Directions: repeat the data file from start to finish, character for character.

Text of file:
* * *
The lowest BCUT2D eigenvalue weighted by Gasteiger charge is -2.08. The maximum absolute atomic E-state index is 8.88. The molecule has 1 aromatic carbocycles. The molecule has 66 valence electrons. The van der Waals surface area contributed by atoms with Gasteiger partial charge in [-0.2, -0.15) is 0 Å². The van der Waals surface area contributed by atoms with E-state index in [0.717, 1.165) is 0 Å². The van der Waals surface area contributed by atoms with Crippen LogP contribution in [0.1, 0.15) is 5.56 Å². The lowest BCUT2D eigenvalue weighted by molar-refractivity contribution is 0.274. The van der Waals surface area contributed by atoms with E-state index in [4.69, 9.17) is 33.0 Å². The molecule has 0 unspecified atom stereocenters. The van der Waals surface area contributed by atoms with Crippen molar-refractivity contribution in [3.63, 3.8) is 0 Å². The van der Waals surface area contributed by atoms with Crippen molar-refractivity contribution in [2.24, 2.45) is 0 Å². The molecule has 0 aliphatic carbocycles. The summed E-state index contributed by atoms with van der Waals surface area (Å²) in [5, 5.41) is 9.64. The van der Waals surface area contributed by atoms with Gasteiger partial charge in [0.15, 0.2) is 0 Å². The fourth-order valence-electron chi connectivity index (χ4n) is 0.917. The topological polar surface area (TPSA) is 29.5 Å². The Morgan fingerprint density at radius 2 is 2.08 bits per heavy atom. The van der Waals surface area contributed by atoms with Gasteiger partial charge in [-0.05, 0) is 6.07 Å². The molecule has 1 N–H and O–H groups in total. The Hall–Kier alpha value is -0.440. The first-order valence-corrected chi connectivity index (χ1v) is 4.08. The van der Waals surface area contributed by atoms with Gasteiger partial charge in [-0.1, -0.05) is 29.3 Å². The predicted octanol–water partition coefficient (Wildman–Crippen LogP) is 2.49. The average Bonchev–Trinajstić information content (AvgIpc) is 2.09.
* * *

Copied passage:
The lowest BCUT2D eigenvalue weighted by Gasteiger charge is -2.08. The maximum absolute atomic E-state index is 8.88. The molecule has 1 aromatic carbocycles. The molecule has 66 valence electrons. The van der Waals surface area contributed by atoms with Gasteiger partial charge in [-0.2, -0.15) is 0 Å². The van der Waals surface area contributed by atoms with E-state index in [0.717, 1.165) is 0 Å². The van der Waals surface area contributed by atoms with Crippen LogP contribution in [0.1, 0.15) is 5.56 Å². The lowest BCUT2D eigenvalue weighted by molar-refractivity contribution is 0.274. The van der Waals surface area contributed by atoms with E-state index in [4.69, 9.17) is 33.0 Å². The molecule has 0 unspecified atom stereocenters. The van der Waals surface area contributed by atoms with Crippen molar-refractivity contribution in [3.63, 3.8) is 0 Å². The van der Waals surface area contributed by atoms with Crippen molar-refractivity contribution in [2.24, 2.45) is 0 Å². The molecule has 0 aliphatic carbocycles. The summed E-state index contributed by atoms with van der Waals surface area (Å²) in [5, 5.41) is 9.64. The van der Waals surface area contributed by atoms with Gasteiger partial charge in [0.15, 0.2) is 0 Å². The fourth-order valence-electron chi connectivity index (χ4n) is 0.917. The topological polar surface area (TPSA) is 29.5 Å². The Morgan fingerprint density at radius 2 is 2.08 bits per heavy atom. The van der Waals surface area contributed by atoms with Gasteiger partial charge in [-0.05, 0) is 6.07 Å². The molecule has 1 N–H and O–H groups in total. The Hall–Kier alpha value is -0.440. The first-order valence-corrected chi connectivity index (χ1v) is 4.08. The van der Waals surface area contributed by atoms with Gasteiger partial charge in [-0.1, -0.05) is 29.3 Å². The predicted octanol–water partition coefficient (Wildman–Crippen LogP) is 2.49. The average Bonchev–Trinajstić information content (AvgIpc) is 2.09.